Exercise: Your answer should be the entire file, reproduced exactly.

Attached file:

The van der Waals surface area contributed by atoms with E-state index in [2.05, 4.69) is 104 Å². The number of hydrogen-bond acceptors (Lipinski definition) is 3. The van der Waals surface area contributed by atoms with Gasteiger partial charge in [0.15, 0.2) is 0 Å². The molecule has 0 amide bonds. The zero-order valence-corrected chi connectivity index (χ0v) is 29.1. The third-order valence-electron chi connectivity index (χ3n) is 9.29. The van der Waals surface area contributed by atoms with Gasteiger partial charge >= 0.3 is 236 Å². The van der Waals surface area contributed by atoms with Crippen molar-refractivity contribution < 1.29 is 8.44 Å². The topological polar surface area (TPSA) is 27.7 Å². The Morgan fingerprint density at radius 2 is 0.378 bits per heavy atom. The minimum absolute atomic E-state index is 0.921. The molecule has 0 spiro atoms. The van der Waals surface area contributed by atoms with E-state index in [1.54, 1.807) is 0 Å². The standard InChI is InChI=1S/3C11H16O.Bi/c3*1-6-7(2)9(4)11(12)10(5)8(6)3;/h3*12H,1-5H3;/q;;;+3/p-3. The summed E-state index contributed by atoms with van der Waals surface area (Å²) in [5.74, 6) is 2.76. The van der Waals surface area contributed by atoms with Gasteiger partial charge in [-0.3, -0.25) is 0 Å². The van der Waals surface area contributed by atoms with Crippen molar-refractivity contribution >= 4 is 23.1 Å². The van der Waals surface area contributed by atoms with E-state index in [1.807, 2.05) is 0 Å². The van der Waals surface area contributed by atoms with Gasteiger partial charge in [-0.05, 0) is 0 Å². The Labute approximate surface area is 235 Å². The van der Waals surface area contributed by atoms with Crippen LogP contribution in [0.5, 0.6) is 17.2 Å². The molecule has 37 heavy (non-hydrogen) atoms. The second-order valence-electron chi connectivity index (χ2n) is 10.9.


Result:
The van der Waals surface area contributed by atoms with E-state index in [2.05, 4.69) is 104 Å². The number of hydrogen-bond acceptors (Lipinski definition) is 3. The van der Waals surface area contributed by atoms with Gasteiger partial charge in [0.15, 0.2) is 0 Å². The molecule has 0 amide bonds. The zero-order valence-corrected chi connectivity index (χ0v) is 29.1. The third-order valence-electron chi connectivity index (χ3n) is 9.29. The van der Waals surface area contributed by atoms with Gasteiger partial charge >= 0.3 is 236 Å². The van der Waals surface area contributed by atoms with Crippen molar-refractivity contribution < 1.29 is 8.44 Å². The topological polar surface area (TPSA) is 27.7 Å². The Morgan fingerprint density at radius 2 is 0.378 bits per heavy atom. The minimum absolute atomic E-state index is 0.921. The molecule has 0 spiro atoms. The van der Waals surface area contributed by atoms with E-state index in [1.54, 1.807) is 0 Å². The standard InChI is InChI=1S/3C11H16O.Bi/c3*1-6-7(2)9(4)11(12)10(5)8(6)3;/h3*12H,1-5H3;/q;;;+3/p-3. The summed E-state index contributed by atoms with van der Waals surface area (Å²) in [5.74, 6) is 2.76. The van der Waals surface area contributed by atoms with Gasteiger partial charge in [-0.3, -0.25) is 0 Å². The van der Waals surface area contributed by atoms with Crippen molar-refractivity contribution >= 4 is 23.1 Å². The van der Waals surface area contributed by atoms with E-state index in [1.807, 2.05) is 0 Å². The van der Waals surface area contributed by atoms with Gasteiger partial charge in [-0.05, 0) is 0 Å². The Labute approximate surface area is 235 Å². The van der Waals surface area contributed by atoms with Crippen LogP contribution in [0.5, 0.6) is 17.2 Å². The molecule has 37 heavy (non-hydrogen) atoms. The second-order valence-electron chi connectivity index (χ2n) is 10.9.